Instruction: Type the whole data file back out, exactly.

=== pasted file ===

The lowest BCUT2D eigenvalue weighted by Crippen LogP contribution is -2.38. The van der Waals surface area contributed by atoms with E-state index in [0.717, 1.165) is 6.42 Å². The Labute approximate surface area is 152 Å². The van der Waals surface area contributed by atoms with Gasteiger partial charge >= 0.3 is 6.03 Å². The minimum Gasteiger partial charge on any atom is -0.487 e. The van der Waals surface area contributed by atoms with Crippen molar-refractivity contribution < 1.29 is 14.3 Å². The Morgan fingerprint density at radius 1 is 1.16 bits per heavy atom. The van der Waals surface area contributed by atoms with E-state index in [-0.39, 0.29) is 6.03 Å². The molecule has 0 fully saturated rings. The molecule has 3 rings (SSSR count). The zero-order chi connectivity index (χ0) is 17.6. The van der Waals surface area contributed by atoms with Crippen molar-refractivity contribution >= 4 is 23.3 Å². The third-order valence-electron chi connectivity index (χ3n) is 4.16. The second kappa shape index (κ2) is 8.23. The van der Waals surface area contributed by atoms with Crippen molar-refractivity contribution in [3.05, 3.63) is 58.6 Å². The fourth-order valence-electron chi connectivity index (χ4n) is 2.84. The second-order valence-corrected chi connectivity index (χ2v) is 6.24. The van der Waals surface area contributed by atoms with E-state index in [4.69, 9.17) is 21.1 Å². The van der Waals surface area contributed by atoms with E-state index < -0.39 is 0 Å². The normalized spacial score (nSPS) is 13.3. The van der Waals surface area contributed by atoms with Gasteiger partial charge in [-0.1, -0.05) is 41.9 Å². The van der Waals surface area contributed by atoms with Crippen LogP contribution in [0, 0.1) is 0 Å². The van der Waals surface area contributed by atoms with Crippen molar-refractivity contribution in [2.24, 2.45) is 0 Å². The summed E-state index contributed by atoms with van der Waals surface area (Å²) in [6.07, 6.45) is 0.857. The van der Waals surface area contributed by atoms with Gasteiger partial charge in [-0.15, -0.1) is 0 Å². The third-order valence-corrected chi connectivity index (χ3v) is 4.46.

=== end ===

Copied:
The lowest BCUT2D eigenvalue weighted by Crippen LogP contribution is -2.38. The van der Waals surface area contributed by atoms with E-state index in [0.717, 1.165) is 6.42 Å². The Labute approximate surface area is 152 Å². The van der Waals surface area contributed by atoms with Gasteiger partial charge >= 0.3 is 6.03 Å². The minimum Gasteiger partial charge on any atom is -0.487 e. The van der Waals surface area contributed by atoms with Crippen molar-refractivity contribution < 1.29 is 14.3 Å². The Morgan fingerprint density at radius 1 is 1.16 bits per heavy atom. The van der Waals surface area contributed by atoms with E-state index in [-0.39, 0.29) is 6.03 Å². The molecule has 0 fully saturated rings. The molecule has 3 rings (SSSR count). The zero-order chi connectivity index (χ0) is 17.6. The van der Waals surface area contributed by atoms with Crippen molar-refractivity contribution >= 4 is 23.3 Å². The third-order valence-electron chi connectivity index (χ3n) is 4.16. The second kappa shape index (κ2) is 8.23. The van der Waals surface area contributed by atoms with Crippen molar-refractivity contribution in [3.05, 3.63) is 58.6 Å². The fourth-order valence-electron chi connectivity index (χ4n) is 2.84. The second-order valence-corrected chi connectivity index (χ2v) is 6.24. The van der Waals surface area contributed by atoms with E-state index in [4.69, 9.17) is 21.1 Å². The van der Waals surface area contributed by atoms with E-state index < -0.39 is 0 Å². The normalized spacial score (nSPS) is 13.3. The van der Waals surface area contributed by atoms with Gasteiger partial charge in [-0.1, -0.05) is 41.9 Å². The van der Waals surface area contributed by atoms with Crippen LogP contribution in [0, 0.1) is 0 Å². The van der Waals surface area contributed by atoms with Crippen molar-refractivity contribution in [2.24, 2.45) is 0 Å². The summed E-state index contributed by atoms with van der Waals surface area (Å²) in [6.07, 6.45) is 0.857. The van der Waals surface area contributed by atoms with Gasteiger partial charge in [-0.15, -0.1) is 0 Å². The third-order valence-corrected chi connectivity index (χ3v) is 4.46.